US Payroll Numbers Beat Expectations, Making Rate Rise in December a Near Certainty

The American economy continues to show strength, with November non-farm jobs increasing by 228,000. The consensus forecast was 195,000 growth.

The latest higher-than-expected data increases the likelihood of a rate rise in December, with analysts expecting an increase of 25 basis points. That will raise the federal funds rate to 1.5%.

Impact on Asia

"We look for three rate hikes in 2018, athough we expect to see greater inflationary pressure from wages during this period," says Keith Wade, Chief Economist & Strategist at investment management firm Schroders. Other analysts forecast as many as four increases under new Federal Reserve Chair Jerome Powell, who is awaiting confirmation by the Senate. 

The pace of interest rate increases in the US is closely followed in Asia because companies in the region are exposed to US-dollar debt. Asian central banks may also be pressured to raise local interest rates. Hong Kong, whose currency is pegged to the US dollar, will have no choice but to follow the US lead.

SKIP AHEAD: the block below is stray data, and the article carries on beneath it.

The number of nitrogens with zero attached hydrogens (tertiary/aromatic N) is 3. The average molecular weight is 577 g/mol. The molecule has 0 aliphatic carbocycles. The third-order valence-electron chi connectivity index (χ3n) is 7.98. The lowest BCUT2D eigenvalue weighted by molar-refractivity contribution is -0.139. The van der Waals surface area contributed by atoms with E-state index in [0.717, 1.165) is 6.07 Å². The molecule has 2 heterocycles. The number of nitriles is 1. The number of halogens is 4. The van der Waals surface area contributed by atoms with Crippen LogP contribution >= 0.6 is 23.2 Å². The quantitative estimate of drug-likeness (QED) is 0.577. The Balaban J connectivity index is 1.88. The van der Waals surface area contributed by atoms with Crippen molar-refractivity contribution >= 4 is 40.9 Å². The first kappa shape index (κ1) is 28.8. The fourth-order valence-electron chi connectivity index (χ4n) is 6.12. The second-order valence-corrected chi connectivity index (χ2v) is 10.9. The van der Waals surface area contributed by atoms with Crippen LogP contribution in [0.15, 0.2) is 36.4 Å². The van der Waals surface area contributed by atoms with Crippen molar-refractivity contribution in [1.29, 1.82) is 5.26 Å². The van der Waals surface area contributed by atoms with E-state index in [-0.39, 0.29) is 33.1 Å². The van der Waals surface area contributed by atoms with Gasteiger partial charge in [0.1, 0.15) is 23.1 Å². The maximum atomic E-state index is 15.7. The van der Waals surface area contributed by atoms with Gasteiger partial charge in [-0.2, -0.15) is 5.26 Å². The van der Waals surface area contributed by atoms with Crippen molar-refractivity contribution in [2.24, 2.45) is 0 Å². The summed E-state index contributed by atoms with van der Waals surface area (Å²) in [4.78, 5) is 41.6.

Puzzling inflation

Under current chair Janet Yellen, the US central bank has signaled that interest rates will rise to 2% in 2018 and 3% in 2019, despite the lack of inflationary pressures in the US. Inflation has yet to reach the 2% Fed target rate, a phenomenon that has puzzled the Fed given the strong increases in job growth.

Companies, however, have not been under pressure to raise wages, which could have helped stoke inflation. In the November report, wage growth remained subdued at 2.5% year-on-year, lower than the expected 2.7%, says Wade.

Spare capacity

Like other economists, he believes that there is still spare capacity in the US labor market despite the over-performing jobs numbers.  

"We have focused on the employment/population rate as a measure of labour market slack and this fell from 60.2 to 60.1, indicating that the steady increases in participation seen earlier in the year may have temporarily stalled," he says.
"The rate remains well below pre-crisis levels and is consistent with some spare capacity, unlike unemployment which at 4.1% is still signalling a tighter labour market."

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